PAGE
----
Is Virtual Hypnosis Dangerous?
There seems to be a movement afoot to label “virtual hypnosis” (doing hypnosis via Skype, Zoom, etc.) a risky or dangerous endeavor that needs certain training before one can “safely” work with a client online. At first glance, this might even seem plausible, as many courses are sold under the guise of how to do hypnosis safely. But largely, these are selling points based upon the ignorance of the course buyer rather than real risks.
Some have even gone as far as saying hypnosis services should not be offered in any format other than face-to-face meetings. But in the field of telemedicine; online counseling, social work, and psychological services have been embraced by every professional organization representing these caregivers.
Almost every professional association representing professional hypnotists has agreed that hypnosis is largely a safe endeavor with few risks or side effects. There are some common-sense instructions we give clients, like “Don’t listen to recordings while driving a car,” or “Don’t operate a circular saw while engaging in a Skypenosis session with me,” but even if these common-sense instructions are disregarded, clients are not likely to do things that just don’t make sense or are dangerous.
Hypnosis is a Benign Process
Psychology journals describe hypnosis as “largely a benign process” (Maldonado & Spiegel, 2015) and even the Mayo Clinic has stated that it is “considered a safe, complementary and alternative medical treatment.” The medical community understands there is inherently little risk in hypnosis and that any risk that does exist is infinitesimally small and can usually be handled with any basic screening process or simple instructions such as, “Relax, leaning back in the chair, not letting your head slam onto the table.”
Professional associations have spent decades overcoming the myth that hypnosis is unsafe, dangerous, or high risk. Our malpractice insurance rates are dirt cheap compared to other professions, and insurance rates reflect risk. Selling hypnotherapy malpractice policies is highly profitable because there are simply very few claims (and the claims that do exist are often unrelated to the hypnosis itself, such as slip and falls, ethical violations, or frivolous claims). In my practice, both in my clinic office and in numerous virtual hypnosis sessions, I have never encountered any significant problem or negative side effect of hypnosis. I have done thousands of real-life sessions.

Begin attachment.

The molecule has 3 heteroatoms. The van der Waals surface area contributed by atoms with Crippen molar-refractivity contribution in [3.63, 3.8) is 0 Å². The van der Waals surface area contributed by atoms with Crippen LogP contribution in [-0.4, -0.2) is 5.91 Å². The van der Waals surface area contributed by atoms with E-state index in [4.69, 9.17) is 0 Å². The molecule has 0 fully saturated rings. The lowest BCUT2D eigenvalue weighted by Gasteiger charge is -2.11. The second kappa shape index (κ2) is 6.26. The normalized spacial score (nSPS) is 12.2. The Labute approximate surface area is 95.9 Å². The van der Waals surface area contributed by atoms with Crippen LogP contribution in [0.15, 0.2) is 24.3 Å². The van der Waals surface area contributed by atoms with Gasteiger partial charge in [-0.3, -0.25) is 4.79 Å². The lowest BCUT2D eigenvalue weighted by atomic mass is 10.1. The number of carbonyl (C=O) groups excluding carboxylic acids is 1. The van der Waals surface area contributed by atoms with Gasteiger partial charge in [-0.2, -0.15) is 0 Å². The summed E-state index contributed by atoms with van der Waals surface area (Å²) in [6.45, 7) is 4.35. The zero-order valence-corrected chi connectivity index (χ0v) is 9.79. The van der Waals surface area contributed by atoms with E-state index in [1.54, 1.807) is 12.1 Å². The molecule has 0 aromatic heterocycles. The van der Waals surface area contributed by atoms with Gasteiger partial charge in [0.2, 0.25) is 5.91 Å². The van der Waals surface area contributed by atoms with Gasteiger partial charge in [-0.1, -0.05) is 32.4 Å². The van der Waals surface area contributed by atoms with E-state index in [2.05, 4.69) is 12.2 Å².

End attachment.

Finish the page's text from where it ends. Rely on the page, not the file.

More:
There are literally millions of people who have listened to my guided hypnosis recordings (one of my YouTube videos alone has more than a million views) without even the benefit of real-time interaction and never have I had a call, email or inquiry related to ill effects of my work. And, realize the sheer magnitude of how many people have benefitted from virtual hypnosis – I am just one of many hypnotists who have provided online sessions, recordings or other forms of virtual hypnosis.
Why is that I have had zero high-risk scenarios or damage complaints due to a session? Because what academic journals, hospitals, professional associations, and our own experiences show us is that hypnosis has few if any, real risks.
The Real Risk to the Hypnosis Profession
The real risk the hypnosis profession faces right now is a call to return to the dark ages where we sell hypnosis training with fear, by telling people they must learn how to do it “safely.” Our risk lies in returning to a day when the consumer fears hypnosis because they have been warned of fantastical risks, ones which are really non-existent hypothetical fears.
The real risk is rewinding the clock to a period when it was impossible to get malpractice insurance; by now going to those same companies we told hypnosis was safe, and telling them it might not be unless they mandate certain training! Do any of the professional associations think higher premiums, frequent application rejections and fewer people insured is a good thing? It is using a sledgehammer to crack an egg.
Our greatest risk is in training a new generation of hypnotists to believe that the gift they have has to be used cautiously and that clients must sign waivers of damage and be warned before we can help them achieve peace or benefit from hypnosis. It seems pretty counter-intuitive to me.